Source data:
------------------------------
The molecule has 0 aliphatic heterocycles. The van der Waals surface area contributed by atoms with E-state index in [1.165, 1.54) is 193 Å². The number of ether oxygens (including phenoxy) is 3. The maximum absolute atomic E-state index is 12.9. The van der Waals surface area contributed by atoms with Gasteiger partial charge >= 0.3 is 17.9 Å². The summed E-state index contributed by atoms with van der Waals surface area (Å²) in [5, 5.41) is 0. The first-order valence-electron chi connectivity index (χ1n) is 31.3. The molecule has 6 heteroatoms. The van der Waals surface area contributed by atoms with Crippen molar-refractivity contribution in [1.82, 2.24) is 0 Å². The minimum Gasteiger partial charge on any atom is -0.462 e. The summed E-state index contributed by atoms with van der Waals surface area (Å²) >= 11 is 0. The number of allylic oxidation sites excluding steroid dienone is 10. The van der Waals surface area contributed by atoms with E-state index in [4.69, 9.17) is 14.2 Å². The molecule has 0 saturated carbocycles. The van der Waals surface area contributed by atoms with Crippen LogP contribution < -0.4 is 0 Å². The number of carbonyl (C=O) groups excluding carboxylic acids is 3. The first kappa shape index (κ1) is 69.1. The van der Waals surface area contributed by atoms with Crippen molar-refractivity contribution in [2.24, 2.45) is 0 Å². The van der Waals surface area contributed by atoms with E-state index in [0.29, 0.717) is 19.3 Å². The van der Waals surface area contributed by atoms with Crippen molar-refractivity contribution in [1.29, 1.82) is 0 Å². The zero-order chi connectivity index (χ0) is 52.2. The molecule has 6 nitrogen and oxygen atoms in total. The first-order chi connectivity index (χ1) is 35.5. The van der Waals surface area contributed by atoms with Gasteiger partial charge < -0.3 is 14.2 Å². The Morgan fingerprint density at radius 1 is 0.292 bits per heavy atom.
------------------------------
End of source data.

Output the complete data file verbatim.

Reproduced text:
The molecule has 0 aliphatic heterocycles. The van der Waals surface area contributed by atoms with E-state index in [1.165, 1.54) is 193 Å². The number of ether oxygens (including phenoxy) is 3. The maximum absolute atomic E-state index is 12.9. The van der Waals surface area contributed by atoms with Gasteiger partial charge >= 0.3 is 17.9 Å². The summed E-state index contributed by atoms with van der Waals surface area (Å²) in [5, 5.41) is 0. The first-order valence-electron chi connectivity index (χ1n) is 31.3. The molecule has 6 heteroatoms. The van der Waals surface area contributed by atoms with Crippen molar-refractivity contribution in [1.82, 2.24) is 0 Å². The minimum Gasteiger partial charge on any atom is -0.462 e. The summed E-state index contributed by atoms with van der Waals surface area (Å²) >= 11 is 0. The number of allylic oxidation sites excluding steroid dienone is 10. The van der Waals surface area contributed by atoms with E-state index in [4.69, 9.17) is 14.2 Å². The molecule has 0 saturated carbocycles. The van der Waals surface area contributed by atoms with Crippen LogP contribution < -0.4 is 0 Å². The number of carbonyl (C=O) groups excluding carboxylic acids is 3. The first kappa shape index (κ1) is 69.1. The van der Waals surface area contributed by atoms with Crippen molar-refractivity contribution in [2.24, 2.45) is 0 Å². The van der Waals surface area contributed by atoms with E-state index in [0.29, 0.717) is 19.3 Å². The van der Waals surface area contributed by atoms with Crippen molar-refractivity contribution in [1.29, 1.82) is 0 Å². The zero-order chi connectivity index (χ0) is 52.2. The molecule has 6 nitrogen and oxygen atoms in total. The first-order chi connectivity index (χ1) is 35.5. The van der Waals surface area contributed by atoms with Gasteiger partial charge < -0.3 is 14.2 Å². The Morgan fingerprint density at radius 1 is 0.292 bits per heavy atom.